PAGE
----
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Records fall during Whidbey Adventure Swim
LANGLEY — The Whidbey Adventure Swim course records only lasted one year.
Granted, the little open water race is only in its second year. That mattered little to Scott Lautman, a Burien resident, who finished the 2.4-mile course in record-setting fashion on Sept. 8 just off Langley’s shores.
“It’s there to be broken,” said Lautman, 59, of his 51:40 record.
He was joined by the women’s record-setter, Zena Courtney, in the 2.4 and Bridget Sipher in the 1.2-mile course. Courtney, a Tacoma resident, finished the four-lap race in just over an hour at 1:00:12. Sipher, an Olympia resident, set the women’s 1.2-mile time at 31:51.
The three record-setters were joined by 25 other open water racers from across Western Washington this past Saturday. About as many people competed last year as in this year’s Whidbey Adventure Swim. More people swam the full course this year, with 14 in the 2.4-mile race and 13 finishers in the half course. Only one swimmer who registered did not swim the full course, whereas last year two swimmers were pulled from the course for not meeting time standards in the first lap.
“They’re all regular swimmers,” said Jean Fankhauser, race organizer.
Fankhauser was pleased to announce everyone who entered the water for the races completed the course.
“It goes with what we’re trying to do — the race is a challenge,” he said.
Clear skies and calm seas met the swimmers in Saratoga Passage. A harbor seal also inspected the curious thrashing and paddling of 27 swimmers, eight kayaks, three support boats and a handful of paddle boarders.
As the race wore on, the current changed from relatively slack to an incoming tide. Swimmers said they felt the resistance on the longest leg of the triangle course that headed back toward the shore. The long leg also brought swimmers directly into the sun’s glare, further disorienting them.
“I found myself way off course at times,” said Langley resident Jason Hunt, 35, who competed in last year’s inaugural 1.2-mile race, too. “Maybe I swam the longer distance, even though I wasn’t supposed to.”
“The current was coming against us on that long leg. So you think you’re going fast, then you look up and you’re farther and farther away.”
The longer distance belonged to Lautman. Spectators could identify the race’s winner by his distinctive swimming style, which looked like an attack on the water’s surface as he plowed ahead of the pack. A former collegiate swimmer at the University of Washington, Lautman said he has taken to open water swimming in recent years as health issues limited his ability to exercise.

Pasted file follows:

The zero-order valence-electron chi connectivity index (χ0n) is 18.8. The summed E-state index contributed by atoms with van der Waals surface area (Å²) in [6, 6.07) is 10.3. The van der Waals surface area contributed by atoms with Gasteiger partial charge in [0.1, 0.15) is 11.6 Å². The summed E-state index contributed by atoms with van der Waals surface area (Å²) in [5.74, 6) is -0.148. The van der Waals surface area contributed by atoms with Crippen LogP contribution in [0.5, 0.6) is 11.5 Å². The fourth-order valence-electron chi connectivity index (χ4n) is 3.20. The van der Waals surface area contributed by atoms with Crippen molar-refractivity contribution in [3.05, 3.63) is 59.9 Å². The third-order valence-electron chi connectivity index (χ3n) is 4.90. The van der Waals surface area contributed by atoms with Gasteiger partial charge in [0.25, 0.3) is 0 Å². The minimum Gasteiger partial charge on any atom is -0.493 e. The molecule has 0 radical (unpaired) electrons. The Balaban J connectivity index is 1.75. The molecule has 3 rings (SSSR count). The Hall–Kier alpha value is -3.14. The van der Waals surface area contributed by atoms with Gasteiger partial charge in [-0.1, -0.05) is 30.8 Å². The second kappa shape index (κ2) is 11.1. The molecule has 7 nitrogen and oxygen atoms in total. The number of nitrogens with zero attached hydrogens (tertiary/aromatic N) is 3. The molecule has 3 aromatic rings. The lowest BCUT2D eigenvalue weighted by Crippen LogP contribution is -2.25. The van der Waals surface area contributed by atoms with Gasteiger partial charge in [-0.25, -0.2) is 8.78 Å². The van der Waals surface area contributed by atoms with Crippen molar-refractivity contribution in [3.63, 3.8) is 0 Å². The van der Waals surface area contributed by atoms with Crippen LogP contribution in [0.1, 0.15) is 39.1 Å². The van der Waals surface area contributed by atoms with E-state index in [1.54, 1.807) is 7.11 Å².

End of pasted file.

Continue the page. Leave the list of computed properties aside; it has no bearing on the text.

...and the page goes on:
“Open water is a kick,” Lautman said. “I’m a real fortunate guy that I wasn’t a runner or biker.
“It is a lifetime sport.”
His open water resume spans the globe. Lautman swam the English Channel, a 21-mile crossing, as well as the width of the Panama Canal, about 600 yards. Though he’s been in some of the world’s most famous open water races, he praised finding a course like the Whidbey Adventure Swim.
“It’s a beautiful course,” Lautman said. “That’s one of the cool things in an open water swim, there is no black line to follow.
“You go to some of these things and they’re really big with 600 people. This one is really neat because you get to meet everybody, the local swimmers, the guys that put it on.”
Once the swimmers completed the final lap, they headed for shore at Seawall Park. Coming out of the water, though the waves were small, swimmers still felt disoriented and a bit wobbly as volunteers helped them out of the water and up the barnacle-covered concrete steps.
In the 1.2-mile race, the second and third-place finishers were Lisa Herzinger of Langley in 32:23 and Wendy Neely of Federal Way in 34:15. In the 2.4-mile race, the second- and third-place swimmers were Stephen Freeborn, a 57-year-old Federal Way resident, in 58:09 and Charles Boulduc, a 44-year-old Vancouver, British Columbia man, in 58:29.